I just read what our dearest Prime Minister said in Australia and it makes me want to laugh. So, I thought that I should mention something or other about this and put forth some of my own thoughts and experience in this scholarship matter. According to the Bernama article, “He advised Malaysians to think about contributing to the country back home after gaining much experience and exposure on best practice abroad.”
I am a former government scholar. The government paid a lot of money for my education at a top university in the world. While I was there, I made the point that returning to work in Malaysia is not a bad thing. I actually walked my talk. After serving my bond for just under 2 years, I threw in the towel and called it quits. Now, my monthly income is in the red because I would much rather lose money paying back my bond than rot years of my life away.
I think that I am qualified to say a thing or two about this. I just need to put a word of caution to our government scholars who are bonded. I agree with our PM that Malaysia definitely needs more knowledge workers. Therefore, it is quite essential that Malaysians return to Malaysia to serve.
However, it baffles me how the government could spend so much money training me in a skill that is clearly identified as highly required to help turn our country’s economy around, and then put me to work in something that does not exploit that skill at all. Instead, I got put to doing such simple work at the opposite end of the spectrum that I would often bring HongKong/Korean TV series to watch at work. Life was mind-numbingly boring.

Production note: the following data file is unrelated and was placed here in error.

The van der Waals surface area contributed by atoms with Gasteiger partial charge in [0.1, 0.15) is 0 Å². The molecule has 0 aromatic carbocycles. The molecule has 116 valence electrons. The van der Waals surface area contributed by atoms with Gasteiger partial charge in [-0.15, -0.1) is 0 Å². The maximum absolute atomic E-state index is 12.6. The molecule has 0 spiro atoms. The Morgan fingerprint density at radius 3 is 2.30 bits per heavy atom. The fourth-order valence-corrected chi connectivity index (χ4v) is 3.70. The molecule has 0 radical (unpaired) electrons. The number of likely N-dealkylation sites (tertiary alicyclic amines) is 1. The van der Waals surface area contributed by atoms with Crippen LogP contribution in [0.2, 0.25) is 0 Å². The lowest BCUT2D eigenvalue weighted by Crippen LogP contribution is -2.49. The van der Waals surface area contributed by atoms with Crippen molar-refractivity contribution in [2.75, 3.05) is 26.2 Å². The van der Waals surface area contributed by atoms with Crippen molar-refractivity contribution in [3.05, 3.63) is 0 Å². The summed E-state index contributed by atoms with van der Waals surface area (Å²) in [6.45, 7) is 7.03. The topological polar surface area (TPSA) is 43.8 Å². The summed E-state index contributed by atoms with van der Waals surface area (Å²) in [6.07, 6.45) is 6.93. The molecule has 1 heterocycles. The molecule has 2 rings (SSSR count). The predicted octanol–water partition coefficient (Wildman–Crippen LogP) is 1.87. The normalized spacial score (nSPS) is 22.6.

Brain drain is not just about losing our people to work overseas, but it is also about misusing and abusing our existing skills and man-power available in the country. If mine was an isolated case, I would understand. However, I can assure you that I am not an isolated case. There were enough of us to actually form a small support group.
Now, if some of you people think that I am someone who cannot find a job overseas and returned to work in Malaysia because I cannot survive overseas, I can assure you that is not the case. Last year was a crazy year for me. I got approached by recruiters from a host of top technology companies in the world, including the one ranked as the #1 technology company to work for, by Forbes. Mind you, I did not need to apply to these companies.
So, it pained me that while people from half-way around the world could appreciate my skills and expertise and were interested to attract me over to work for them, my own government was putting me on ice, figuratively speaking. If the government did not sponsor me, it would not be such a farce to me. But the government chose to spend a lot of money on me and chose not to exploit me to the fullest. That’s just a monumental waste.
Now for those people who are not government scholars. I hope that you are not actually hoping to come home to look for a job in any high-end field. You are going to be disappointed as well. Our country just does not yet have the necessary demand for too many highly skilled workers. It is a chicken-and-egg issue. Our industries have not moved up the value curve sufficiently. So, there will be limited demand if there is any demand at all.
However, if you are interested to come home to create jobs, that is what I am trying now. Check back in a year and I will let you know how things went for me in 2011. I just did a count over dinner today. By May, I should have around 5 people doing various work for AESTE and if things go well, I might have up to 10 people by the end of the year. It’s both exceedingly exciting and superbly scary at the same time!